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Pentagon Papers II? On WikiLeaks and the First Amendment

classifiedUpdate (5:00 EDT): This post was updated with additional information.

Is there a legal angle to the WikiLeaks story?

The bottom line: the website WikiLeaks, a site that publishes confidential information, got its hands on a huge trove of classified military field reports from the war in Afghanistan, which it then leaked to three publications: the New York Times, the Guardian and Der Spiegel.

The information disclosed paints a bleak picture of the war in Afghanistan.

Will there be any legal fallout from the story? Will criminal or civil charges be filed against anyone involved with the leak or publication of the leak?

We checked in with a couple First Amendment specialists on the topic, each of whom cast doubt on the government’s ability to prosecute or sue anyone involved with publishing the leaks.

The question, as posed by Fred Schauer, a law professor at the University of Virginia, goes like this: “What can be done — and to whom — when information that was originally obtained illegally is then published?”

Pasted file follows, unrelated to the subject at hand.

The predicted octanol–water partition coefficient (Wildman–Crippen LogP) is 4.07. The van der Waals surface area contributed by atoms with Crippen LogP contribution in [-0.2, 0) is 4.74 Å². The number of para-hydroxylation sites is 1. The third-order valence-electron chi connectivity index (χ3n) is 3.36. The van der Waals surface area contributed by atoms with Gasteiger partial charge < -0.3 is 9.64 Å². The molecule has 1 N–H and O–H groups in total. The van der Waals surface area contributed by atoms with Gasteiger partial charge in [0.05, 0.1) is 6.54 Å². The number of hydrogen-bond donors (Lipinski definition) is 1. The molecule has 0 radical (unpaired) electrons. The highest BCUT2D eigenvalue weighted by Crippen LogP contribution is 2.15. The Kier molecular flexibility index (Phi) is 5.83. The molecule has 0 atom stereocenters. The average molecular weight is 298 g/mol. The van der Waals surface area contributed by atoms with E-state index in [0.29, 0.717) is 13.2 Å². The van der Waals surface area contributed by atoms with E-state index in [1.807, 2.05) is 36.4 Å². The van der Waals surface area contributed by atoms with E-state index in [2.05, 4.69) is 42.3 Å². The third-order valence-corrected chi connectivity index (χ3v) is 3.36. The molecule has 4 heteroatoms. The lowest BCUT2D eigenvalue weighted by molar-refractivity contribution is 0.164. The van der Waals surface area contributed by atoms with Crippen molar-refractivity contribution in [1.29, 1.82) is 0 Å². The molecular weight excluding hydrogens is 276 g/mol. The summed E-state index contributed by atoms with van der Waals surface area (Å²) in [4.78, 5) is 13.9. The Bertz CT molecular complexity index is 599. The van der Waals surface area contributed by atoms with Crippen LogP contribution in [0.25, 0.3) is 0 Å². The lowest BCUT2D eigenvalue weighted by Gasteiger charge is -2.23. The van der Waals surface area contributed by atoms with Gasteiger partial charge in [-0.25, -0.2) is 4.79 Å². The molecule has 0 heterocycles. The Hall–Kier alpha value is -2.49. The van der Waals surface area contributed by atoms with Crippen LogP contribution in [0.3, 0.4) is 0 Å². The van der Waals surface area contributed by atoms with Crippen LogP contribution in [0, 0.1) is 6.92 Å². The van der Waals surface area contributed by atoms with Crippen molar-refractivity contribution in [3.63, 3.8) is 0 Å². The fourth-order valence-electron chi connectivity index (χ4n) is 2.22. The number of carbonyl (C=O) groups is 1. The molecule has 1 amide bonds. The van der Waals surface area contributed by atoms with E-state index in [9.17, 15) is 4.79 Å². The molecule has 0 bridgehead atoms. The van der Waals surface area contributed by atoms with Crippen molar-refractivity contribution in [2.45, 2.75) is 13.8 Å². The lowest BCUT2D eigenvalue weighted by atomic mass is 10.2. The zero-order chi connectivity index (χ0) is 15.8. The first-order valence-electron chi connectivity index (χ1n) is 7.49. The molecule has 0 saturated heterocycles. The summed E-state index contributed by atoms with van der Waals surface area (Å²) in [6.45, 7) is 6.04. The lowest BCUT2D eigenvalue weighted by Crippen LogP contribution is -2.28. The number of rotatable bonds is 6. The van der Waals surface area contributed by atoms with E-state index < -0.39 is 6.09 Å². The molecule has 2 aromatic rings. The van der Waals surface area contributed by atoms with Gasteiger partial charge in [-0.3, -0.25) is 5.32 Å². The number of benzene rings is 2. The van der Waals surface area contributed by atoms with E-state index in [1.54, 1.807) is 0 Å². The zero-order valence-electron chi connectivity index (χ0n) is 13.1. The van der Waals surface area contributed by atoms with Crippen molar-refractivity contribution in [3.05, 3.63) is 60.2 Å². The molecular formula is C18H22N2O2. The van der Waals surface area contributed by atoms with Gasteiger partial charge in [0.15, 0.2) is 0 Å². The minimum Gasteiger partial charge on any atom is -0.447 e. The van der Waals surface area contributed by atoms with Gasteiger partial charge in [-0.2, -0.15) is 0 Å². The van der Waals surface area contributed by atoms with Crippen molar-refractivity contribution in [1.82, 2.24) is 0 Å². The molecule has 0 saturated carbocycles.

The most obvious Supreme Court case to spring to mind is the New York Times v. U.S., the famous “Pentagon Papers” case from 1971. In the case, the Supreme Court ruled that the First Amendment barred the Nixon administration from keeping the New York Times and Washington Post from publishing classified information related to the Vietnam War.

Schauer said the opinion isn’t necessarily “conclusive,” partly because it was issued as a brief “per curiam” decision, and didn’t adopt a categorical rule on when the government might prevent publication of such information. Still, Schauer said that the case, along with two others, Landmark Communications v. Virginia and Bartnicki v. Vopper, “all go in the direction” of dictating that the person at WikiLeaks who got the information would likely elude criminal prosecution or liability unless that person was, said Schauer, “involved in getting the material in the first place.”